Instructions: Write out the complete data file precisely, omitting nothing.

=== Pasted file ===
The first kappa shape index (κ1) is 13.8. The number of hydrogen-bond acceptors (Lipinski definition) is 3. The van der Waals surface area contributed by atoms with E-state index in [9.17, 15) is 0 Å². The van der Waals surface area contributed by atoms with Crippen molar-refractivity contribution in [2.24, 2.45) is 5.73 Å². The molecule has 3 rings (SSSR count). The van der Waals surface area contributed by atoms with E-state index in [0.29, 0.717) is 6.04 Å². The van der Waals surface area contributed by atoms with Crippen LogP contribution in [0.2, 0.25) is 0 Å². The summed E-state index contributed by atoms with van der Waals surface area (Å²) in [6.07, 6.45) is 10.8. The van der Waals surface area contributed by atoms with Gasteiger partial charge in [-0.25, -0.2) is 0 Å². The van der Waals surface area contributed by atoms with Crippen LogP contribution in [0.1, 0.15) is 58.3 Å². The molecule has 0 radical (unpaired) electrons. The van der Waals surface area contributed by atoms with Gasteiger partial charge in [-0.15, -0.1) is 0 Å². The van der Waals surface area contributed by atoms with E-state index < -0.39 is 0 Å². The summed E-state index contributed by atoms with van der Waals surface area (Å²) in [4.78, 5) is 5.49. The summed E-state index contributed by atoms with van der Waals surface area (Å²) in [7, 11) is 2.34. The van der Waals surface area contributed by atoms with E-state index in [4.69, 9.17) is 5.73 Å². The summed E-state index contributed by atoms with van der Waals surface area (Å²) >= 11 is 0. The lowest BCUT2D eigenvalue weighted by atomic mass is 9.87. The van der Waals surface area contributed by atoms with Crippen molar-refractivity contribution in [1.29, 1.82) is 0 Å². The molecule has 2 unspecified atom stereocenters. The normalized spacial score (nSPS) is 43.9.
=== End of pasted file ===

The first kappa shape index (κ1) is 13.8. The number of hydrogen-bond acceptors (Lipinski definition) is 3. The van der Waals surface area contributed by atoms with E-state index in [9.17, 15) is 0 Å². The van der Waals surface area contributed by atoms with Crippen molar-refractivity contribution in [2.24, 2.45) is 5.73 Å². The molecule has 3 rings (SSSR count). The van der Waals surface area contributed by atoms with E-state index in [0.29, 0.717) is 6.04 Å². The van der Waals surface area contributed by atoms with Crippen LogP contribution in [0.2, 0.25) is 0 Å². The summed E-state index contributed by atoms with van der Waals surface area (Å²) in [6.07, 6.45) is 10.8. The van der Waals surface area contributed by atoms with Gasteiger partial charge in [-0.25, -0.2) is 0 Å². The van der Waals surface area contributed by atoms with Crippen LogP contribution in [0.1, 0.15) is 58.3 Å². The molecule has 0 radical (unpaired) electrons. The van der Waals surface area contributed by atoms with Gasteiger partial charge in [-0.15, -0.1) is 0 Å². The van der Waals surface area contributed by atoms with E-state index < -0.39 is 0 Å². The summed E-state index contributed by atoms with van der Waals surface area (Å²) in [4.78, 5) is 5.49. The summed E-state index contributed by atoms with van der Waals surface area (Å²) in [7, 11) is 2.34. The van der Waals surface area contributed by atoms with E-state index in [4.69, 9.17) is 5.73 Å². The summed E-state index contributed by atoms with van der Waals surface area (Å²) >= 11 is 0. The lowest BCUT2D eigenvalue weighted by atomic mass is 9.87. The van der Waals surface area contributed by atoms with Crippen molar-refractivity contribution in [1.29, 1.82) is 0 Å². The molecule has 2 unspecified atom stereocenters. The normalized spacial score (nSPS) is 43.9.